In the aftermath of the Bundy and CIA memos criticizing Westmoreland’s preferred strategy, McNamara ordered a Joint Chiefs of Staff study group, headed by General Andrew Goodpaster, to examine Westmoreland’s concept of operations.[14] The Secretary of Defense wanted to know from Goodpaster’s team whether U.S. units would succeed in hunting down and killing the Vietcong and North Vietnamese in South Vietnam’s western wilds in such numbers as to break the Communists’ will to resist. McNamara also asked the Goodpaster team to estimate how many U.S. troops it would take to achieve that objective.

The Goodpaster group came up with a series of answers that did nothing to assuage the fears of the Secretary of Defense. The study concluded, “…we cannot assert with certainty that tactics can be devised and operations conducted that will, in fact, put the DRV/VC battalions out of operation and keep them so.”[15] Moreover, the study group failed to determine how many U.S. troops it would take to kill enough enemy soldiers to convince Hanoi and the Vietcong to quit the war in South Vietnam. The report noted, “…[that] is a question that cannot be answered at this time.”[16]

Despite the serious misgivings expressed by Bundy, the CIA, and the Goodpaster group about whether Westmoreland’s strategy could achieve U.S. goals, the general pushed ahead with the preparations necessary to implement his strategy.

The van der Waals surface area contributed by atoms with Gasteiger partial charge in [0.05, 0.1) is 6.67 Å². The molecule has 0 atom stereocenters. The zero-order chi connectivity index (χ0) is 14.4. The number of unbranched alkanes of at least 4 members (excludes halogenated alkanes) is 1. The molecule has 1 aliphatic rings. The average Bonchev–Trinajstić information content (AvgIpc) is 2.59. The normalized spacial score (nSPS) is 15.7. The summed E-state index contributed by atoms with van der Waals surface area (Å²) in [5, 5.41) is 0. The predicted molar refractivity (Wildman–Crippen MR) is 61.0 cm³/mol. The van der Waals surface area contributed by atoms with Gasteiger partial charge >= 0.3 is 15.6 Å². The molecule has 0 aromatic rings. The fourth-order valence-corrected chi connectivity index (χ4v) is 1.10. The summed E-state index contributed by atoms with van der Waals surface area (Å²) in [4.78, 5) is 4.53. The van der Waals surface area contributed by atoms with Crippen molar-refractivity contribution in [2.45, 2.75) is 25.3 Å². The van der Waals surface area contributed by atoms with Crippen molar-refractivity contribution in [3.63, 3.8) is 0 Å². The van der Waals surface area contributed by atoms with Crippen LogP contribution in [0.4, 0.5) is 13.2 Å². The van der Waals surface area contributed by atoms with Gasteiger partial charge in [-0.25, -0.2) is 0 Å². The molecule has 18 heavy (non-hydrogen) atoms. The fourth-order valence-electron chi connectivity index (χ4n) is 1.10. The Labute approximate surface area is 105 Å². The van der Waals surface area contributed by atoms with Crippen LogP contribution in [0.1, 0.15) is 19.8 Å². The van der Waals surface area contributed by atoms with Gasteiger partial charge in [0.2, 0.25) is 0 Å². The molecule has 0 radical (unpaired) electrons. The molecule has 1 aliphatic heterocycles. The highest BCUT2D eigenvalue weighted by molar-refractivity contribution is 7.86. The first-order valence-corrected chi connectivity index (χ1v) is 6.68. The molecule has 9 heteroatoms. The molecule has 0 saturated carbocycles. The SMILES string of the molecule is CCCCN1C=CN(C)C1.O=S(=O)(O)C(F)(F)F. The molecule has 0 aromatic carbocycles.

By early September 1965, Westmoreland had finalized the details of his concept of operations. The fundamentals of the strategy remained the same as when they had first been vetted back in June and July. The U.S. would fight the enemy’s main forces in South Vietnam’s remote regions, while the ARVN would carry out pacification in the populated lowlands. And hopefully, Westmoreland’s big-unit operations along South Vietnam’s western frontier would attrite enough of the enemy to win the war.

Westmoreland recognized that the ARVN’s success at pacification would play an important part in whether the Allies won or lost the war. The U.S. could provide a shield for the ARVN, and kill the Vietcong and North Vietnamese in droves, but in the final analysis the ARVN had to win the loyalty of the people in the countryside. If the ARVN failed to win over the peasantry, the Vietcong would continue to regenerate itself through local recruitment. He wrote, “…the main purpose of [U.S. units] defeating the enemy through offensive operations against his main forces and bases must be to provide the opportunity through RD [pacification] to get at the heart of the matter, which is the population of South Vietnam.”[17]